Here’s hoping that yours isn’t debated in a Court of Law, but will be etched in the hearts and minds of those you love. But hoping may not be enough. One day, a loved one will deliver your eulogy. Perhaps it’ll be a tearful and at times funny description of your journey, of your work ethic and your good nature. But those same loved ones, may also believe that the riches left behind are their birthright, and that those who weren’t there, those who caused aggravation, haven’t such a right, or that a spouse seeks only to legally establish such right. These perceptions, right or wrong, are the reality upon which Affidavits are filed and relationships extinguished.
But for those seeking eternal peace, take notice that you must clearly express and document your intentions to ensure that the fruits of your labor, pass to those deserving, to those needing, to those respectful and to those loving, at the correct time and in the correct manner that you believe best forwards the lives of those you love and preserves your legacy. If however you become subject to the acts of the Antagonist and the matchstick has struck the flint, then understanding the nuances of undue influence, fraud, breach of fiduciary and lack of capacity may become the requisite tools for this firefight.
Is the pen mightier than the sword? Can estate litigation be avoided, even in the most dysfunctional of families? Can the legacy of your lifetime survive allegations of incompetence, favoritism or neglect? Yes indeed, but with a caveat. Not every Antagonist can be reasoned with, not every lemon turned into lemonade. Anticipating such a reality allows you to plan accordingly, to plan with specificity and to plan holistically. But know that estate and business succession planning requires effort, resources and persistence. Is such an undertaking worthy of your time and attention? Resting in the balance is your survivor’s peace of mind and your legacy.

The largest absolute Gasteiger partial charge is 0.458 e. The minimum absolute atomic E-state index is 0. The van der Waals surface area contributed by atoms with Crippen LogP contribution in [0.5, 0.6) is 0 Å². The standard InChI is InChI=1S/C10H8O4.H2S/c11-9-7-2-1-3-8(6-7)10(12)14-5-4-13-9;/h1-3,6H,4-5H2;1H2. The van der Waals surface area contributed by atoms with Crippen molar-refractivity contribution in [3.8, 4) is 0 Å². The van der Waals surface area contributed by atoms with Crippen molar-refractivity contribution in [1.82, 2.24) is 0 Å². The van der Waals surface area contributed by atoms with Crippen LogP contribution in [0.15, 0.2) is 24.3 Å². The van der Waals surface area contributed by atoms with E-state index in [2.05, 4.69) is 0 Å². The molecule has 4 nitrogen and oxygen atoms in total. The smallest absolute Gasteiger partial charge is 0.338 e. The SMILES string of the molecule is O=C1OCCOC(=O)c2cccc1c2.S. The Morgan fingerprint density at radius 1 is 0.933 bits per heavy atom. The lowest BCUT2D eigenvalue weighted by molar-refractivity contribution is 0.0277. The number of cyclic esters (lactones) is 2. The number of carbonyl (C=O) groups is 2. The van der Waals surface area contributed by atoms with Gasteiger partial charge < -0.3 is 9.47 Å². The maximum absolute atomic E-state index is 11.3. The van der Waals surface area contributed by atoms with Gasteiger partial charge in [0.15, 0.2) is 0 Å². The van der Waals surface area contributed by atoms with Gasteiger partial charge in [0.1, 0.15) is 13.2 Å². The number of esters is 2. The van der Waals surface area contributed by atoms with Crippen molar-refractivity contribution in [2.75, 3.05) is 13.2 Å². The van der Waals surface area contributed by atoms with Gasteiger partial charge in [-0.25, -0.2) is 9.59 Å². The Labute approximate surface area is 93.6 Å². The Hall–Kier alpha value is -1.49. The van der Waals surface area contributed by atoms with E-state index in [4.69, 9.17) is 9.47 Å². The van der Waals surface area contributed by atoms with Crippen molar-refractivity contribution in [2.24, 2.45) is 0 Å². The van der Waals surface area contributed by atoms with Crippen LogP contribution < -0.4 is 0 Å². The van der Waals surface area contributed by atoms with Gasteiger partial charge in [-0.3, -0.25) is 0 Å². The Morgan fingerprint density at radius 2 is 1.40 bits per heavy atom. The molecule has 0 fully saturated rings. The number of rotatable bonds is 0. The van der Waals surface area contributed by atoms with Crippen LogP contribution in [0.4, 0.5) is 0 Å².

Whether you’re a soldier fighting for our great country, or you’ve spent a lifetime stressing in an office hoping to protect your employer and your job, or perhaps you’ve endured the rollercoaster ride of building a family business, or you’re immersed in the most difficult job of all, raising children and tending to a needy family – your legacy is work in progress. You hope that your blood, sweat and tears were not for naught, but served a greater purpose, that your legacy will live on and in some small way, help guide and provide for those you love. But that same legacy if neglected, if ambiguous, or if undermined can quickly vaporize amidst pleadings and plottings.
Russell J. Fishkind, Esq. and Ronald P. Colicchio, Esq. at Saul Ewing, LLP email@example.com (609)452-5043 firstname.lastname@example.org (609)452-3133